- Minute books 1890-1957
- Ledgers 1895-1960
- Financial papers 1874-1964
- Share transfers 1900-1960
- Board and administrative papers 1887-1962
- Estimates and enquiries: working papers 1920-1960
- Apprentice time books 1912-1933
- Wages and salary records 1930-1963
- Production records 1899-1959
- Photographs 1867-1959
- Engine plans nos. 613-730 (not inclusive)
- Ship plans 785-1159 (not inclusive)
Records of Lobnitz & Co Ltd, shipbuilders, Renfrew, Scotland
- This material is held at
- ReferenceGB 248 UGD 356/:/GB/248/UGD/215/:/GB/248/UGD/130/3/:/GB/248/UCS/004
- Dates of Creation1867-1963
- Name of Creator
- Language of MaterialEnglish.
- Physical Description15.7 metresThere are no physical characteristics that affect use of this material
- Direct Link
Scope and Content
Administrative / Biographical History
Henry Christian Lobnitz was born in Frederica, Denmark , in 1831 into a family connected with the Danish Royal Arsenals and moved to London with the object of gaining greater engineering experience. After spending some time with Penn & Sons , Greenwich, and John Russel during during construction of the Great Eastern , he then served as an engineer on a naval vessel during the Crimean War.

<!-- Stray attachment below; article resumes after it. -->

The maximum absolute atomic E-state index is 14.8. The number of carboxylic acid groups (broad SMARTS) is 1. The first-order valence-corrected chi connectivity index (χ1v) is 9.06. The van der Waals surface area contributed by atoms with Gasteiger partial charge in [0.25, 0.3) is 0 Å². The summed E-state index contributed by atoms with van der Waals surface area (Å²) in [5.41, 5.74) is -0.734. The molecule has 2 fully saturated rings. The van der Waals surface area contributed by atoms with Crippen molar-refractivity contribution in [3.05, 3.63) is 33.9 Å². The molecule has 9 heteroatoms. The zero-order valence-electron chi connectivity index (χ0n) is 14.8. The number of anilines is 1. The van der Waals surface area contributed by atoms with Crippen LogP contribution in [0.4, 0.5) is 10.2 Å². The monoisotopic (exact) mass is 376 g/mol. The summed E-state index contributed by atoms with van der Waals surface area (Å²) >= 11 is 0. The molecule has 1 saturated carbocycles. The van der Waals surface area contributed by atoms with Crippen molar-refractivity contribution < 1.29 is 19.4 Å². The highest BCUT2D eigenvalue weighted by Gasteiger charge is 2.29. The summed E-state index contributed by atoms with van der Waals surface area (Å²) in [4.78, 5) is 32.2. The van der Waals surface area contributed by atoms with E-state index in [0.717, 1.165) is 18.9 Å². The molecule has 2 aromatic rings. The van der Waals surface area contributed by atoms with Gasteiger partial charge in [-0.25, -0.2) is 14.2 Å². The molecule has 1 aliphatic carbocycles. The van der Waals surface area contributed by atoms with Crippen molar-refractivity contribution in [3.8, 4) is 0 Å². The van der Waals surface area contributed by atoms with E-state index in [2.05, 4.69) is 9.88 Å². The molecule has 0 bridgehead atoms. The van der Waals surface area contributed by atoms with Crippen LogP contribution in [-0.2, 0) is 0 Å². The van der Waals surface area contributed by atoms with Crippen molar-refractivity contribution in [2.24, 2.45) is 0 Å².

On the conclusion of his service he moved to the Clyde and joined the shipbuilding firm of Coulborn & Co (est 1847 as James Henderson & Son), at Ship dock, Renfrew, Scotland. In 1874, he took over the business which was renamed Lobnitz, Coulborn & Co . Although dredging plant and rock-cutting plant were developed from then on, the shipyard produced hulls as orders became available, with cargo vessels, cable ships, tugs and steam yachts being built in addition to specialised vessels.